Question about generated code for x86 vpgather* intrinsics

Hi,

I’ve been looking into some basic vectorized code using_mm256_i32gather_epi32 for vpgatherdd. In a basic function I’ve been testing, I’m a little confused that it zeroes out the result before the gather (example: https://godbolt.org/g/zQzn56). Shouldn’t this be unnecessary when the mask is not specified by the intrinsic (and therefor set for every element), in which case the resulting ymm register will be fully loaded? The IR seems to specify a pre-zeroed result if I’m understanding things correctly:

%8 = tail call <8 x i32> @llvm.x86.avx2.gather.d.d.256(<8 x i32> zeroinitializer, i8* %1, <8 x i32> %7, <8 x i32> <i32 -1, i32 -1, i32 -1, i32 -1, i32 -1, i32 -1, i32 -1, i32 -1>, i8 1)

Am I correct in thinking this initialization is unnecessary here given than the mask is all -1? I’m not really concerned with the cost of the initialization as much as I am concerned that I don’t fully understand the semantics of the instruction/intrinsic :slight_smile:

Thanks,
-Jackson

You are correct that the initialization is unnecessary for the calculation of the result of the instruction.

It’s zero in the IR because the intrinsic header file uses _mm256_undefined_si256() which is defined as zero for other reasons. See llvm.org/PR32176. We don’t currently have a convenient way to put undef in the IR from C code.

#define _mm256_i32gather_epi32(m, i, s) extension ({
(__m256i)__builtin_ia32_gatherd_d256((__v8si)_mm256_undefined_si256(),
(int const *)(m), (__v8si)(__m256i)(i),
(__v8si)_mm256_set1_epi32(-1), (s)); })

Now the backend could detect that mask is all 1s and remove the zero. But the backend knows one additional thing about the gather instructions. Even though the mask is all ones, the scheduler in the CPU doesn’t know that until the gather instruction executes. That means the scheduler has to conservatively assume that the passthru input may be used by the instruction so the gather can’t execute until the last writer of whatever register is chosen has executed and produced its result. Even though that result isn’t going to be used by the gather. This is a false scheduling dependency. To break the dependency we emit an explicit zeroing with an xor which has special treatment in the CPU. The xor result will be considered ready without ever executing and the gather won’t wait for it.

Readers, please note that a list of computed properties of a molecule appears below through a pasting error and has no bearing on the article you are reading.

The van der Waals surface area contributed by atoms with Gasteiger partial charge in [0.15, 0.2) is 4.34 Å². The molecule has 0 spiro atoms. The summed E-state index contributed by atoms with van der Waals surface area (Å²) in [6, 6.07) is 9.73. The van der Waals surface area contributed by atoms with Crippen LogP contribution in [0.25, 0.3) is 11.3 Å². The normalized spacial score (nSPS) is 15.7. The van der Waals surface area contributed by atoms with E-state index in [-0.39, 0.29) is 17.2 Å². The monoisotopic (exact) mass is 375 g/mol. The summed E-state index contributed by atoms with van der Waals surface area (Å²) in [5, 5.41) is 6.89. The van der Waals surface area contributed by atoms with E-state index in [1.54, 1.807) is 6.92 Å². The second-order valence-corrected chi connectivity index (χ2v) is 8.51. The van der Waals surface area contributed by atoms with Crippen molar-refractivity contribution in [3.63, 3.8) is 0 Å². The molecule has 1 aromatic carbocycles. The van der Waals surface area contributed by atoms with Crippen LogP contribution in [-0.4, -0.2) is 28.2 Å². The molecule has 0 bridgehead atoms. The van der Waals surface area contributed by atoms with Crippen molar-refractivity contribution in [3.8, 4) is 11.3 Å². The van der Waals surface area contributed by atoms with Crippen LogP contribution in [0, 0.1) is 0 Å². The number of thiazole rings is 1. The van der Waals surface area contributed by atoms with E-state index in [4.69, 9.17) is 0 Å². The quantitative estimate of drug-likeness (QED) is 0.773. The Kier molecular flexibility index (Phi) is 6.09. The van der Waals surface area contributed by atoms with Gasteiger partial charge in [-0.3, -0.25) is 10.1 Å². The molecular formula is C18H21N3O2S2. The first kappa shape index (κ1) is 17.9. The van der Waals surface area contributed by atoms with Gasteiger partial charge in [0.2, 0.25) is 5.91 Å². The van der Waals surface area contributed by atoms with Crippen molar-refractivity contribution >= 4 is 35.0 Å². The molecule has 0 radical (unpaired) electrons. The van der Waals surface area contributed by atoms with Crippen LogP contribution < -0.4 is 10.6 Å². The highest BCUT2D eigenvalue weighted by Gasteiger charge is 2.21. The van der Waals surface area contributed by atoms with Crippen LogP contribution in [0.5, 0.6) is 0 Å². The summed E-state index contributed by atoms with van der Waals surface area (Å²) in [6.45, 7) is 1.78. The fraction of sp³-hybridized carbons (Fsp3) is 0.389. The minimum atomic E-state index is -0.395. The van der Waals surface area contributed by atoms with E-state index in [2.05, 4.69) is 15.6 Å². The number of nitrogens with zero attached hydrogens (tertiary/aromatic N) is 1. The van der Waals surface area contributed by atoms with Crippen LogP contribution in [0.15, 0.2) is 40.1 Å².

The backend will replace any non-zero or undef value with zero when it can prove the mask is all ones.

We could be smarter and try to find a register that hasn’t been written in a while and use the zeroing as a last resort, but that’s harder. We should maybe not emit the zero with -Os or -Oz either, but no one has complained about that yet.